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New anti-bike law being proposed(14 posts)

New anti-bike law being proposedbimini
Jan 15, 2004 8:51 AM
Don't know a lot about it other than a blurb on the TV news this morning.

They stated IA is proposing a law that would ban bikes from 4 lane divided primary roads that have bike trails and routes running parallel to them.

I don't think it effect me or where I ride but I do not like the sounds of it. Some of the things they call bike routes around here are nothing more than wide sidewalks with entrances to stip malls crossing them every 50 feet. The few times I've ridden on those I've came close to getting creamed by cars going into and out of the strip malls. Just WAY too Dangerous.

Are there any similar law in other states?

Have similar laws been proposed and shot down?

I'm thinking about sending a letter to the Govenor. I had a neat experience during RAGBRAI last year, where I went to buy a piece of pie and there was the Gov in front of me. I said hello and then we sat down, at pie, and chatted about this and that for 20 minutes one on one. He claimed to be a runner and not a biker, the only reason he was riding that 20 mile leg was because it lead into his home town and the Des Moines Register blackmailed him. The paper (who organizes RAGBRAI) would not make his home town a layover city unless he rode in RAGBRAI.

Maybe it's revenge for being force to ride a bike. (I noticed he was not wearing spandex)
When bicycling becomes outlawed ...cyclinseth
Jan 15, 2004 9:02 AM
only outlaws will ride bikes. It will happen sooner or later.
re: New anti-bike law being proposedblackhat
Jan 15, 2004 9:11 AM
that seems like a very narrowly defined law. I live in ne iowa, I cant think of any 4 lane divided primary roads that have bike trails and routes running parallel to them that I ride with any frequency. maybe one, but I rarely see anyone who'd write me a ticket once I get out of town anyways so...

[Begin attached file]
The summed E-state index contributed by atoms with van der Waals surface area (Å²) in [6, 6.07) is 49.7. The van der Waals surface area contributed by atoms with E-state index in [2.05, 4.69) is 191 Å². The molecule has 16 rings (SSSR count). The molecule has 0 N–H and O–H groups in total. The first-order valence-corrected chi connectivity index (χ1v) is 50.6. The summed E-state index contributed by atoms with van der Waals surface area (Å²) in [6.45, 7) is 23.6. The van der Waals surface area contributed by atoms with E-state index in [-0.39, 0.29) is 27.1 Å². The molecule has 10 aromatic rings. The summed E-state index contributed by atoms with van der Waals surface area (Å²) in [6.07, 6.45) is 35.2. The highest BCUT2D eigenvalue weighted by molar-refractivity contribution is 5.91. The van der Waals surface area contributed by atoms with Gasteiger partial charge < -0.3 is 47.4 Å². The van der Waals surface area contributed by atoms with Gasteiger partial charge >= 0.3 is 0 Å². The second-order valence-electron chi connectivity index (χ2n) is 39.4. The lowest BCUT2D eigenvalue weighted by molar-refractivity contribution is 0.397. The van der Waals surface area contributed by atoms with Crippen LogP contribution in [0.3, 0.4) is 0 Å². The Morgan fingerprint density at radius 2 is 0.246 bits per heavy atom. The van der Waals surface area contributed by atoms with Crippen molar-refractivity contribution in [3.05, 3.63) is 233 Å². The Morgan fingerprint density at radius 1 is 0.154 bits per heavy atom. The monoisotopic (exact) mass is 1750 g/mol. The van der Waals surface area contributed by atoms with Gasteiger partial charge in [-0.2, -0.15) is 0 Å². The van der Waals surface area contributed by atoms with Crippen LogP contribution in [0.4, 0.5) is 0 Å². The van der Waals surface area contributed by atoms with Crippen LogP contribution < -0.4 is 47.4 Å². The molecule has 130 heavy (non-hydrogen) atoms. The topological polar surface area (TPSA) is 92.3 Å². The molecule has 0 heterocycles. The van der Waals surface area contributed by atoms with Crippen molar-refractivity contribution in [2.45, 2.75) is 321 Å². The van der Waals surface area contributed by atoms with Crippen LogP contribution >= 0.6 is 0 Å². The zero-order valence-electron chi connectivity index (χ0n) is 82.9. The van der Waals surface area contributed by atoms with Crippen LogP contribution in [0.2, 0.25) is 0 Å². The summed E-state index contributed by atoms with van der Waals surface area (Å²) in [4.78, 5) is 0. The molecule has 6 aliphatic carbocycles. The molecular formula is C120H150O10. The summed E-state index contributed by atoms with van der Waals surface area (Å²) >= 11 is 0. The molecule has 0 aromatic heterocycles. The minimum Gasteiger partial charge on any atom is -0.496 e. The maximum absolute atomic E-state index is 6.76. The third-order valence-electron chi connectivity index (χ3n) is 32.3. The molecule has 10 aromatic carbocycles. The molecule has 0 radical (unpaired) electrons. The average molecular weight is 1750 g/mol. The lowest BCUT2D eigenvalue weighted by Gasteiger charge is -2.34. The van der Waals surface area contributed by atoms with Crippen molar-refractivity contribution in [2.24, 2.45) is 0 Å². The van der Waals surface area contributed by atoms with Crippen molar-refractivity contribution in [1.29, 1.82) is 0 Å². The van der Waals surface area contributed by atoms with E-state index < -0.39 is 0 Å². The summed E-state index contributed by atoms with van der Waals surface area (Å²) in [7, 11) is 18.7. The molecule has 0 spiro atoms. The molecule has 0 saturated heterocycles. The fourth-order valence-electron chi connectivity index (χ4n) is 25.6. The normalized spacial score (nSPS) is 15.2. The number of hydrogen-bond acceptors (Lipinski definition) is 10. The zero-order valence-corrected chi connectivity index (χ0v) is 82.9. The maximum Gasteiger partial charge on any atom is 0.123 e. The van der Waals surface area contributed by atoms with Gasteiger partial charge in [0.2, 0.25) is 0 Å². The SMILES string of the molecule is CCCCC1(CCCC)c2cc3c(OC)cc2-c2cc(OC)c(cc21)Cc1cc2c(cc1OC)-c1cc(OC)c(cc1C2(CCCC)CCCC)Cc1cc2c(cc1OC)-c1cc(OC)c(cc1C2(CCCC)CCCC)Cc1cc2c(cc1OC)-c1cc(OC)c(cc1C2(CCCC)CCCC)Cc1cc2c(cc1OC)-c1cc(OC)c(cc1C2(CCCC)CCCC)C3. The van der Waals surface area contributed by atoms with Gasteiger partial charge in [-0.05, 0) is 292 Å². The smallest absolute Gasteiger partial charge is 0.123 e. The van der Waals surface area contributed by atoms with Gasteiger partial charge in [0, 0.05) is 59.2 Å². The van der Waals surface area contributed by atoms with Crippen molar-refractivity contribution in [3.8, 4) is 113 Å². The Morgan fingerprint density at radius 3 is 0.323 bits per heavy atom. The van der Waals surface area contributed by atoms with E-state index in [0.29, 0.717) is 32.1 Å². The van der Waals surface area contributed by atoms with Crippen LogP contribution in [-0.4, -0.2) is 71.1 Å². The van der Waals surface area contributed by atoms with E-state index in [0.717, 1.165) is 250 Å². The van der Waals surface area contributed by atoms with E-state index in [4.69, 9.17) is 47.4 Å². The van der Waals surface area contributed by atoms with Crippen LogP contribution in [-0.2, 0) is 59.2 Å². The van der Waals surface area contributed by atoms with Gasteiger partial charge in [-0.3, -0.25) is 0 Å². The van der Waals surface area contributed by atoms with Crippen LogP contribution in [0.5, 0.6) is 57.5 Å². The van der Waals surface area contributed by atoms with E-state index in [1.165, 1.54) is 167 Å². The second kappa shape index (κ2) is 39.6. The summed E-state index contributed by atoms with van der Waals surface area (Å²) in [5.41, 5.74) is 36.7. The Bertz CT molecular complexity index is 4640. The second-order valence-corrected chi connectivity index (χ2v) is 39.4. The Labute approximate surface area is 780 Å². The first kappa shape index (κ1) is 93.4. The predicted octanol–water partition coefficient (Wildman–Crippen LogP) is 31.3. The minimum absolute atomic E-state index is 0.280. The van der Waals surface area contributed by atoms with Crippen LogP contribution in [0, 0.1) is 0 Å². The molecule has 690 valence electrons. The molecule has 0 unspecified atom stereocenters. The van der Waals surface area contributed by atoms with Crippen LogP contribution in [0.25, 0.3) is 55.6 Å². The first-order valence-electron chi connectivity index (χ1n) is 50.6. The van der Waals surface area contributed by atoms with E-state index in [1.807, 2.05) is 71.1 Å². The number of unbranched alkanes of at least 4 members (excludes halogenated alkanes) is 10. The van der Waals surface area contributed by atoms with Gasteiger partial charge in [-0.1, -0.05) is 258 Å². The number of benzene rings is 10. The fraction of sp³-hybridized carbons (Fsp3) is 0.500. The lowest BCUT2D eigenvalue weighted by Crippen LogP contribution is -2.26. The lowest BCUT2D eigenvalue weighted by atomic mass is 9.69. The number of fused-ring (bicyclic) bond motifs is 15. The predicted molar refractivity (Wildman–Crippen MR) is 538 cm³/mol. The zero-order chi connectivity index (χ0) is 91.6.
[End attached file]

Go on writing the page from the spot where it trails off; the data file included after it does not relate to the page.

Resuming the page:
I dont think the Gov is much of a cyclist, Ive heard his wife rides but I could be mistaken. Did you see Dean there? I stumbled across his rally on the way out of town in whatever town that was and got him to sign a Dean for america shirt for my dad. I tried to ride with him for a few miles but, like the gov, he's not real fast on the bike and I eventually tired of the pace. Respect to both for getting out there anyways.
The law would not keep me off the road but the FEAR of idiotbimini
Jan 15, 2004 9:22 AM
motorist who would now believe they have a friggin law behind them that in all their glorious stupidity would believe it was now okay to mow down an OUTLAW spandex clad F@g on a bike in thier brand spankin new HEMI pickemup truck because heaven forbid they were committing a crime and slowing them down by 10 seconds on there way to the local Podunkville bar.
i would have to agree...Bonked
Jan 15, 2004 11:00 AM
most of the four-lane divided primary roads that i can think of are highways...someplace i wouldn't ride anyway! the only road i can think of that 1) fits the description and 2) i ride on has a really wide shoulder and no bike lane or sidewalk. i'm not sure that i wouldn't write to the gov., but i'm not sure that i would be all that worried either.
re: New anti-bike law being proposedKEN2
Jan 15, 2004 10:27 AM
These exist in some other states, usually going by the name "mandatory sidepath laws." They are ugly for the reason the poster above notes (motorist has basis to "order" cyclists off the road and onto adjacent path), and also because they erode our rights to travel on all roads.

Besides those objections, another problem that arises is the usual MUT user conflicts between walkers, joggers, baby buggies, roller bladers, etc. etc. If that kind of trail is the only option on a route, we have a problem...
This is why bike paths are a bad idea.Spoiler